There’s No Point Stressing About Graduation
LVJ on why internships are pointless and we should all just relax.
I’m a finalist. I’m leaving safe, comfortable Cambridge in six months. I don’t know what the fuck I’m going to do next year. But, it’s okay. Various women’s magazines have assured me that it’s not all doom and gloom just yet. And if we can trust anyone in life, it’s women’s magazine writers.
Last week, I read an article that was aimed at all those internship-smug people in about ten years times. It explained that there is more to life than work, and it’s never too late to shake things up, change career, and do a job you actually enjoy. A different magazine published an article that urged women to take a chance and go travelling. It assured the reader that employers are impressed by the skills earned through spending time abroad. Excellent. I always knew that wasting summers in hot countries would make me more employable than doing actual work.
The point is: every person in your year does not want to be a businessman. Every person in your year who ends up as a businessman does not necessarily want to be a businessman. In many ways, being a businessman is the safe option. In reality, lots of people are scared when they leave university, and so they jump into the first job that comes along, because being unemployed is terrifying.
The top law firms in London have pods where employees can sleep for a few hours, if there isn’t time for them to go home before they need to be back in the office the next day. If you love your work, that kind of dedication isn’t a sacrifice. If you choose your job because you’re scared of being unemployed, it’s a nightmare.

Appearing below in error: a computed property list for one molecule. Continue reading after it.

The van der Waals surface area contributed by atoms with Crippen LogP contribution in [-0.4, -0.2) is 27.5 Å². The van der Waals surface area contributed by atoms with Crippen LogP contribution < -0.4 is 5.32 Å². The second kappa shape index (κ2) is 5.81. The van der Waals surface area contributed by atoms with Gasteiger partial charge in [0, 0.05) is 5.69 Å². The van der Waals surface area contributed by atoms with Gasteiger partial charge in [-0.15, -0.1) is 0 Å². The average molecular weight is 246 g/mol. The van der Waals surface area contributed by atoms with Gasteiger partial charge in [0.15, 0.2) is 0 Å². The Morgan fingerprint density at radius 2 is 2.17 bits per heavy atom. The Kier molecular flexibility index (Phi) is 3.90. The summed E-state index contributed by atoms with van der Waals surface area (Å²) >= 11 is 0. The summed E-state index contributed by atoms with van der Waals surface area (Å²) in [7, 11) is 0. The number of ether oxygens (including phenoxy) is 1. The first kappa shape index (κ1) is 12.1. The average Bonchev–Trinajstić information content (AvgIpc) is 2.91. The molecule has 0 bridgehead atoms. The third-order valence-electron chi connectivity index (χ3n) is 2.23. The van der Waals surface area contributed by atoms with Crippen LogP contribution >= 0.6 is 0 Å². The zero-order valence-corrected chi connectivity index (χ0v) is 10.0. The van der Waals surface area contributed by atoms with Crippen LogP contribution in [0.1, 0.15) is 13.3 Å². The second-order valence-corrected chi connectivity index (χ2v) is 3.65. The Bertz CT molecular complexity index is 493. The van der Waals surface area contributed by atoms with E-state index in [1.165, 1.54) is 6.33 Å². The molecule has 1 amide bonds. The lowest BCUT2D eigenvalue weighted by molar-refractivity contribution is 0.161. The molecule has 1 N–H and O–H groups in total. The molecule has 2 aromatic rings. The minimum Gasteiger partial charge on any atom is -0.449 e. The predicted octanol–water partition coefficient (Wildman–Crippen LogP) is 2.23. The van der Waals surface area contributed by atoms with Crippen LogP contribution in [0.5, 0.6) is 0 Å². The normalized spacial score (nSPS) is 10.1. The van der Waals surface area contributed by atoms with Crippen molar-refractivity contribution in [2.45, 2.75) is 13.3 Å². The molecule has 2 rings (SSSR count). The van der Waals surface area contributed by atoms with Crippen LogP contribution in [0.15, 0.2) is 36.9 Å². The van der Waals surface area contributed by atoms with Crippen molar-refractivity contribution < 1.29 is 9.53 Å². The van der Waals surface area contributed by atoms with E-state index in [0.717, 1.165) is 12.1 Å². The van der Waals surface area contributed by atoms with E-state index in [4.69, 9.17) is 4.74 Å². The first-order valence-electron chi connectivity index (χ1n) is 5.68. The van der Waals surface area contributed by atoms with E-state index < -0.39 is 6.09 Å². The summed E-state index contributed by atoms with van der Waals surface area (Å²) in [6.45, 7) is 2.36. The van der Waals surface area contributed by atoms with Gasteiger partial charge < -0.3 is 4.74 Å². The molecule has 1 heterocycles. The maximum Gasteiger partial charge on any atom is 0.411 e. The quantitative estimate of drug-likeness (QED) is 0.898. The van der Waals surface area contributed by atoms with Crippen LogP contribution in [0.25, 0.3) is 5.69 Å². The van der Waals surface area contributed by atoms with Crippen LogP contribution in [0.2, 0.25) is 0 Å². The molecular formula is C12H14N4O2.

You could be sleeping in one of these…
When you graduate, you’ll be in your early 20s. You won’t have real responsibilities, and you won’t be tied down to anyone. You will have the freedom to choose how to spend the rest of your life. And that’s not scary; it’s exciting.
I spent the majority of yesterday afternoon looking through The Times: Top 100 Graduate Recruiters and picking random grad schemes I could apply for in order to feel vaguely organised about next year. My conclusion: there is no point in randomly applying to grad schemes that don’t really interest me. Uncertainty is terrifying, but it’s also very liberating. Yes, the job market is tough. Yes, getting onto the property ladder is difficult. But, worrying about these issues isn’t going to change anything. Jumping into the first job that looks acceptable might make you feel ‘on top of things’, but it certainly won’t make you happy.
When it comes to relationships, we’re always told to hold out for the right person. People don’t jump into marriage because they want to feel ‘on top of things’. And the people that do jump into marriage in this way end up unhappy. Or divorced. We all know that holding out for the right man or woman makes life a lot more enjoyable, and the same can be said of jobs. I’m guessing life would be a whole lot easier if you hold out for the right one in the first instance.
I’m not saying we should ignore the fact that we’re graduating. I’m just saying that taking the time to think about jobs properly would be wise. Sometimes, life can be shit and things can be difficult. But, this doesn’t mean you should give up your aspirations and take the first office job you can find.
Take advantage of having some freedom. Take some time to decide how you want to spend your working life. Hold out, and aim for the job you want to be doing, even if it is precarious. Don’t settle, and don’t forget to breathe.